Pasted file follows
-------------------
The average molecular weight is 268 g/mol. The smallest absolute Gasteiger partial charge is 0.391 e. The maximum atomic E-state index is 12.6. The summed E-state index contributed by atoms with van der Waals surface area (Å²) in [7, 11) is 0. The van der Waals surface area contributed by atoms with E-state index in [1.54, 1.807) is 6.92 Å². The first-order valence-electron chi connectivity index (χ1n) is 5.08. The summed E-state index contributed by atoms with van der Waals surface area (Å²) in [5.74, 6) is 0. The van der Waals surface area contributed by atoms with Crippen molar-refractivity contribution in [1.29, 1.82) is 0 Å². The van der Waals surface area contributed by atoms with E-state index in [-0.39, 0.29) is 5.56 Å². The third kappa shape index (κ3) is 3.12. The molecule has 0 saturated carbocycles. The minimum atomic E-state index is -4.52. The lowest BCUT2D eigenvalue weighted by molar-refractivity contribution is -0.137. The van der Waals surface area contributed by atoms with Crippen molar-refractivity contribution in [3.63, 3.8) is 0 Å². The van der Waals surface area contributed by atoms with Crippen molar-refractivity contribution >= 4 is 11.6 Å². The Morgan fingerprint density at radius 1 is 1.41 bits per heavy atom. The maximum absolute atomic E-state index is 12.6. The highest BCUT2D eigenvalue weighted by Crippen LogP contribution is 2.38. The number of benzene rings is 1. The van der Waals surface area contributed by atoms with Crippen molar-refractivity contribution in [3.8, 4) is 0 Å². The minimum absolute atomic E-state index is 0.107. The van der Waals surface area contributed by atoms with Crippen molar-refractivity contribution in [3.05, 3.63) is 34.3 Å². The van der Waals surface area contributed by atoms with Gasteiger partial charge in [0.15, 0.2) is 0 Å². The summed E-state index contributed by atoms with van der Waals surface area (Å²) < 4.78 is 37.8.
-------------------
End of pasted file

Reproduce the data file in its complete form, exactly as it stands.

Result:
The average molecular weight is 268 g/mol. The smallest absolute Gasteiger partial charge is 0.391 e. The maximum atomic E-state index is 12.6. The summed E-state index contributed by atoms with van der Waals surface area (Å²) in [7, 11) is 0. The van der Waals surface area contributed by atoms with E-state index in [1.54, 1.807) is 6.92 Å². The first-order valence-electron chi connectivity index (χ1n) is 5.08. The summed E-state index contributed by atoms with van der Waals surface area (Å²) in [5.74, 6) is 0. The van der Waals surface area contributed by atoms with Crippen molar-refractivity contribution in [1.29, 1.82) is 0 Å². The van der Waals surface area contributed by atoms with E-state index in [-0.39, 0.29) is 5.56 Å². The third kappa shape index (κ3) is 3.12. The molecule has 0 saturated carbocycles. The minimum atomic E-state index is -4.52. The lowest BCUT2D eigenvalue weighted by molar-refractivity contribution is -0.137. The van der Waals surface area contributed by atoms with Crippen molar-refractivity contribution in [3.63, 3.8) is 0 Å². The van der Waals surface area contributed by atoms with Crippen molar-refractivity contribution >= 4 is 11.6 Å². The Morgan fingerprint density at radius 1 is 1.41 bits per heavy atom. The maximum absolute atomic E-state index is 12.6. The highest BCUT2D eigenvalue weighted by Crippen LogP contribution is 2.38. The number of benzene rings is 1. The van der Waals surface area contributed by atoms with Crippen molar-refractivity contribution in [3.8, 4) is 0 Å². The minimum absolute atomic E-state index is 0.107. The van der Waals surface area contributed by atoms with Crippen molar-refractivity contribution in [3.05, 3.63) is 34.3 Å². The van der Waals surface area contributed by atoms with Gasteiger partial charge in [0.15, 0.2) is 0 Å². The summed E-state index contributed by atoms with van der Waals surface area (Å²) < 4.78 is 37.8.